Any man, then, is a sort of zombie with a loaded revolver. Lock up your wives, your daughters, your sons. Lock up the dog. There may be a man about.

Read the rest of the article here.

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  1. Funny how I saw your post at almost exactly the same time someone emailed me a Youtube video of Harry Enfield. It's one with him playing his 'Loadamoney' character. How convenient (and congruent)? An onstage caricature of British laddishness is worth a million digital photos - taken perhaps by Street Pastors?

    By the way we're almost neighbours, and certainly kindred spirits in some ways, Father.

    I'm an American training curate who's come over to England to escape the evil empress of ECUSA, who is even now doing what has until now proven impossible: deposing bishops.

    After all, it failed to work in ages past against heretical bishops, e.g., James Pike and Walter Righter. The justification was that there was no violation of core doctrine. The Trinity and Family are not core Anglican doctrines, apparently.

    But now it's full steam ahead against Bishops who are defending the Depositum Fidei in toto.

    Though I respect REFORM as a faithful witness to the venerable Anglican Reformed tradition, I consider myself - a refugee from American Free Church Calvinism - a 'conservative Catholic' (an anachronism for Anglicanism, if ever there were one, I'll freely admit...)

    Blessing to you as I remain in faithful online company,

    A Faithful Reader.

  2. hmm, Bywater ought to try spending Friday or Saturday night in central Braintree or Colchester, or spend a day in any army barracks or on board any ship of her Majesty's navy, latr alone a Saturday afternoon in any of our nations football stadiums.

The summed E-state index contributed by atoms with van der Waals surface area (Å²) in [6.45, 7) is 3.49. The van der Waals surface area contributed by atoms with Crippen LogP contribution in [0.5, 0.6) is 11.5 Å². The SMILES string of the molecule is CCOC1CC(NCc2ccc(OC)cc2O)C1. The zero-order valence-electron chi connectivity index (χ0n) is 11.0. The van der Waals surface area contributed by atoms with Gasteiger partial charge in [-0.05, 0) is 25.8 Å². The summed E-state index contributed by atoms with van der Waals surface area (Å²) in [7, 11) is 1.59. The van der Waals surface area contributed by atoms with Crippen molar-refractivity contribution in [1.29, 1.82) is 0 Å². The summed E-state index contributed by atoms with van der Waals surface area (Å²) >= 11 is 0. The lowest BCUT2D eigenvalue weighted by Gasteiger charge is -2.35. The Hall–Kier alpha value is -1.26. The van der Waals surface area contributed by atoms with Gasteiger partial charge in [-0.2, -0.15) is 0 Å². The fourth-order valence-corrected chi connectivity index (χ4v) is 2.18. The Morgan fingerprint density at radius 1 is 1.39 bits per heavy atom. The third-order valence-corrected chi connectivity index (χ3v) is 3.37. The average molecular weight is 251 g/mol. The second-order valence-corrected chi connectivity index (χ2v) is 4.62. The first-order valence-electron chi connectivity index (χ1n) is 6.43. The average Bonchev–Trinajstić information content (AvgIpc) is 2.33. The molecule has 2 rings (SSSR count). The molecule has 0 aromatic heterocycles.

There he will see today's masculinity in action, and some of it won't be too pretty.

    The challenge we face as Christians is to meet this wave of testosterone with the masculinity of Christ, not the gentle Jesus meek and mild.

  3. Tim,

    Ironically I think you are proving his point.

    Wider society, including men generally view male traits as all bad and feminine traits as mostly good. Testoserone is not bad. Aggression is not essentially bad either.

    I live by a football ground, we're virtually trouble free, there again 1/3 - 1/2 of the crowd are women and there is a good number of kids too. I've met some of the players, nice guys off the field - agressive on, with a purpose. That's OK I think.

    Of course punch ups are wrong, but don't acually show masculinity, just sin. Just as much as gossip does.

    Would you want soldiers with low testosterone counts?

    Darren Moore

  4. Have to agree with darren here. But also feel that the underlying concern in Bywayters article is the despair in finding a "role" to play in life.Seems these days if we are not defined by what we do or how we feel then we are nothing, not worthy of classing ourselves as society members. So we have to be male, female, transgender, a mother, a husband a whatever. Concentrating on just being a person to the best of our ability and belief of what that entails, might somehow rid us (whatever gender we are) of the angst that todays "man" contends with.